Recently, the state Department of Public Safety asked my church to host a highway death memorial service. This annual event provides a venue where the families and friends of those who died on state roads in the previous twelve months may commemorate their loved ones. I didn’t know exactly what to expect but was glad to make our church available.
Careful planning led up to the service. Invitations were mailed to the families of the almost eight hundred people who had died in accidents across our state. A media group developed a Powerpoint presentation including photographs of the victims. The Highway Patrol sent an advance team to my church to prepare for everything from how the various law enforcement personnel would march into the church to the construction of a memorial wall in the church’s front lobby.
Our Music ministry worked hard to put together a suitable program of music. Two pieces were finally chosen that we felt would minister most directly to those attending. The two also were written in a style well suited to our congregation’s capabilities and preferences. “The Anchor Holds,” an energetic gospel number re-written for choir, orchestra and soloist, points to God as the source of strength. The second selection, “Come to Jesus,” is a simple, modern hymn that perfectly expresses how Jesus heals a wounded spirit.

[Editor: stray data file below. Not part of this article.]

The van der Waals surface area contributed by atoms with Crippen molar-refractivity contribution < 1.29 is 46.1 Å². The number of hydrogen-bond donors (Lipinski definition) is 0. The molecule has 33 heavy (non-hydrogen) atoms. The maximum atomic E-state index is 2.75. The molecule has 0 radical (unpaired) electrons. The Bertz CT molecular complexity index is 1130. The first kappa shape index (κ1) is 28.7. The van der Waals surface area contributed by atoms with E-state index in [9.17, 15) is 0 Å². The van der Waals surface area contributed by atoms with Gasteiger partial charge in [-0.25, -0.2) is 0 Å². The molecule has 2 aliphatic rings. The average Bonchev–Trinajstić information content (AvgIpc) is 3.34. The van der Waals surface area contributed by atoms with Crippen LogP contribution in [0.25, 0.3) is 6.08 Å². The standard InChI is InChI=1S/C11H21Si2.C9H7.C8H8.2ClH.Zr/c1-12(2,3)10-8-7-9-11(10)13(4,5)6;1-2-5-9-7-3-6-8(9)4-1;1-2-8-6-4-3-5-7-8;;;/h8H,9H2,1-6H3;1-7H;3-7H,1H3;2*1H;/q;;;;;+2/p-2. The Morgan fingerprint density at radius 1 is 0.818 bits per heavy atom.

The service was held on a Saturday morning in April, just as azaleas began to bloom. A large crowd arrived early and spent a considerable time in the front lobby, talking quietly among themselves as they searched the memorial wall for their family and friends. One young mother in particular caught my attention as she pointed out to her two small children the name of their father, inscribed along with all the others.
We began with a formal processional of over one hundred law enforcement officers, led into the church by a bagpipe playing “Amazing Grace.” The special music was next, followed by brief messages from a couple of state officials. A Highway Patrol chaplain led a liturgical reading written especially for the occasion. The service’s centerpiece—the slideshow of those who died—came about halfway through the service. Our orchestra played classic Christian hymns as family members and friends were invited to stand in honor of their loved ones. Hundreds took their turn as images of lost husbands and wives, parents and children, brothers, sisters and friends appeared on the large screens in the front of the sanctuary.